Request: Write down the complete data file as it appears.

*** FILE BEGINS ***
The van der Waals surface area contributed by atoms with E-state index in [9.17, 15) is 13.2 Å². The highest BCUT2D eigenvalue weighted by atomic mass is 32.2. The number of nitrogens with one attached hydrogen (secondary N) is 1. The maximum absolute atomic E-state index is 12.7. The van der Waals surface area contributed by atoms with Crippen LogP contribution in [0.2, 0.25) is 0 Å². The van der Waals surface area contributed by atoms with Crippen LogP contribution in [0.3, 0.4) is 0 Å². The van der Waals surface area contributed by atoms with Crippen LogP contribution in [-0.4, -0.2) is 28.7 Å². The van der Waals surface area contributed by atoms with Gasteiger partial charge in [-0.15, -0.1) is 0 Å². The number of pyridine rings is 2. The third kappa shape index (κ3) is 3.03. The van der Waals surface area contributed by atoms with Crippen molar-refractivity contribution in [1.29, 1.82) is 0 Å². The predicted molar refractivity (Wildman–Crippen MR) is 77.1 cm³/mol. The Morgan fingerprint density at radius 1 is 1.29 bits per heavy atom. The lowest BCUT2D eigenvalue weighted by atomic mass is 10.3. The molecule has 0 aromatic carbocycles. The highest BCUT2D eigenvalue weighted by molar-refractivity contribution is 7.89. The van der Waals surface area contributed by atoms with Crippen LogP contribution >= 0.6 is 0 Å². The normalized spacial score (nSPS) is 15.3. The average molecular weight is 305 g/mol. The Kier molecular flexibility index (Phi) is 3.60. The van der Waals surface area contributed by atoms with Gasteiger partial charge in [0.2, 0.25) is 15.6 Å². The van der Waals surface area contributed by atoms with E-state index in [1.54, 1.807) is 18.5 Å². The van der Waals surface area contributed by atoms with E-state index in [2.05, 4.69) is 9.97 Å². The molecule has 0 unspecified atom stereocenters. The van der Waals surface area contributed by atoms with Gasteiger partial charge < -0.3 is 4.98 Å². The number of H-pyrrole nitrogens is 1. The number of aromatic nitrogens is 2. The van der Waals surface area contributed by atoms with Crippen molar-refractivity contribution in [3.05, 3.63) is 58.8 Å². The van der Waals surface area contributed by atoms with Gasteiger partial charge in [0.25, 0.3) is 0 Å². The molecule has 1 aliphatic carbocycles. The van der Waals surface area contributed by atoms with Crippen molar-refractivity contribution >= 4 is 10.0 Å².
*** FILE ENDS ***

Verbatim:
The van der Waals surface area contributed by atoms with E-state index in [9.17, 15) is 13.2 Å². The highest BCUT2D eigenvalue weighted by atomic mass is 32.2. The number of nitrogens with one attached hydrogen (secondary N) is 1. The maximum absolute atomic E-state index is 12.7. The van der Waals surface area contributed by atoms with Crippen LogP contribution in [0.2, 0.25) is 0 Å². The van der Waals surface area contributed by atoms with Crippen LogP contribution in [0.3, 0.4) is 0 Å². The van der Waals surface area contributed by atoms with Crippen LogP contribution in [-0.4, -0.2) is 28.7 Å². The van der Waals surface area contributed by atoms with Gasteiger partial charge in [-0.15, -0.1) is 0 Å². The number of pyridine rings is 2. The third kappa shape index (κ3) is 3.03. The van der Waals surface area contributed by atoms with Crippen molar-refractivity contribution in [1.29, 1.82) is 0 Å². The predicted molar refractivity (Wildman–Crippen MR) is 77.1 cm³/mol. The Morgan fingerprint density at radius 1 is 1.29 bits per heavy atom. The lowest BCUT2D eigenvalue weighted by atomic mass is 10.3. The molecule has 0 aromatic carbocycles. The highest BCUT2D eigenvalue weighted by molar-refractivity contribution is 7.89. The van der Waals surface area contributed by atoms with Crippen LogP contribution >= 0.6 is 0 Å². The normalized spacial score (nSPS) is 15.3. The average molecular weight is 305 g/mol. The Kier molecular flexibility index (Phi) is 3.60. The van der Waals surface area contributed by atoms with Gasteiger partial charge in [0.2, 0.25) is 15.6 Å². The van der Waals surface area contributed by atoms with E-state index in [1.54, 1.807) is 18.5 Å². The van der Waals surface area contributed by atoms with E-state index in [2.05, 4.69) is 9.97 Å². The molecule has 0 unspecified atom stereocenters. The van der Waals surface area contributed by atoms with Gasteiger partial charge < -0.3 is 4.98 Å². The number of H-pyrrole nitrogens is 1. The number of aromatic nitrogens is 2. The van der Waals surface area contributed by atoms with Crippen molar-refractivity contribution in [3.05, 3.63) is 58.8 Å². The van der Waals surface area contributed by atoms with Gasteiger partial charge in [0.25, 0.3) is 0 Å². The molecule has 1 aliphatic carbocycles. The van der Waals surface area contributed by atoms with Crippen molar-refractivity contribution >= 4 is 10.0 Å².